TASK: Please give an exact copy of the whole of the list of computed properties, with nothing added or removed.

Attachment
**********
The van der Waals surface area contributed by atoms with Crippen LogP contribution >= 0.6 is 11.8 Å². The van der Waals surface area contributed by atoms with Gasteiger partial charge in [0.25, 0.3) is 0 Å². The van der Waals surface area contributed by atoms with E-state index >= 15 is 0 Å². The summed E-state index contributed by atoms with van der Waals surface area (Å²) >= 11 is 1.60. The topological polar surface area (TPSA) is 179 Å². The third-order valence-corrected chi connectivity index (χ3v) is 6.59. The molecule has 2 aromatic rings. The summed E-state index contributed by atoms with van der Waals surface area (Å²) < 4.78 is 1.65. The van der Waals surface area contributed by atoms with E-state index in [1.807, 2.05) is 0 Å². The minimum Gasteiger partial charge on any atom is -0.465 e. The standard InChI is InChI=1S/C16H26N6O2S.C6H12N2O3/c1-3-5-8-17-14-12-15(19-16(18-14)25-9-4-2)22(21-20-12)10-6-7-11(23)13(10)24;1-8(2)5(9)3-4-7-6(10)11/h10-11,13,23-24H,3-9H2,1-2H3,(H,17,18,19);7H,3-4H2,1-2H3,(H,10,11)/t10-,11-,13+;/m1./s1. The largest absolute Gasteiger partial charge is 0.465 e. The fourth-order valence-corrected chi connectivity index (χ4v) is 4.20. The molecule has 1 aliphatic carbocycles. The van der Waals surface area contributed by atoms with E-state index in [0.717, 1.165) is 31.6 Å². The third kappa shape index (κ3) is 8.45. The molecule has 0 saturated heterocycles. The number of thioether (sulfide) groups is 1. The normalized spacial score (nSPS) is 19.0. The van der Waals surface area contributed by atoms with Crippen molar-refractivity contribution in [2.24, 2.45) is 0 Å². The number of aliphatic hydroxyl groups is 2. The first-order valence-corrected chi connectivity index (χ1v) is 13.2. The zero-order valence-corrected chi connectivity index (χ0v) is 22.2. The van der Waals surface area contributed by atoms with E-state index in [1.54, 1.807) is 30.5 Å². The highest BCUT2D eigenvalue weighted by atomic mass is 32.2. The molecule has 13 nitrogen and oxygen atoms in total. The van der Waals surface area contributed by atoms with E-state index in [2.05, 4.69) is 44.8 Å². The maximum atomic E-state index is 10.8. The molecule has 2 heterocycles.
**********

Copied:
The van der Waals surface area contributed by atoms with Crippen LogP contribution >= 0.6 is 11.8 Å². The van der Waals surface area contributed by atoms with Gasteiger partial charge in [0.25, 0.3) is 0 Å². The van der Waals surface area contributed by atoms with E-state index >= 15 is 0 Å². The summed E-state index contributed by atoms with van der Waals surface area (Å²) >= 11 is 1.60. The topological polar surface area (TPSA) is 179 Å². The third-order valence-corrected chi connectivity index (χ3v) is 6.59. The molecule has 2 aromatic rings. The summed E-state index contributed by atoms with van der Waals surface area (Å²) < 4.78 is 1.65. The van der Waals surface area contributed by atoms with E-state index in [1.807, 2.05) is 0 Å². The minimum Gasteiger partial charge on any atom is -0.465 e. The standard InChI is InChI=1S/C16H26N6O2S.C6H12N2O3/c1-3-5-8-17-14-12-15(19-16(18-14)25-9-4-2)22(21-20-12)10-6-7-11(23)13(10)24;1-8(2)5(9)3-4-7-6(10)11/h10-11,13,23-24H,3-9H2,1-2H3,(H,17,18,19);7H,3-4H2,1-2H3,(H,10,11)/t10-,11-,13+;/m1./s1. The largest absolute Gasteiger partial charge is 0.465 e. The fourth-order valence-corrected chi connectivity index (χ4v) is 4.20. The molecule has 1 aliphatic carbocycles. The van der Waals surface area contributed by atoms with E-state index in [0.717, 1.165) is 31.6 Å². The third kappa shape index (κ3) is 8.45. The molecule has 0 saturated heterocycles. The number of thioether (sulfide) groups is 1. The normalized spacial score (nSPS) is 19.0. The van der Waals surface area contributed by atoms with Crippen molar-refractivity contribution in [2.24, 2.45) is 0 Å². The number of aliphatic hydroxyl groups is 2. The first-order valence-corrected chi connectivity index (χ1v) is 13.2. The zero-order valence-corrected chi connectivity index (χ0v) is 22.2. The van der Waals surface area contributed by atoms with E-state index in [1.54, 1.807) is 30.5 Å². The highest BCUT2D eigenvalue weighted by atomic mass is 32.2. The molecule has 13 nitrogen and oxygen atoms in total. The van der Waals surface area contributed by atoms with E-state index in [2.05, 4.69) is 44.8 Å². The maximum atomic E-state index is 10.8. The molecule has 2 heterocycles.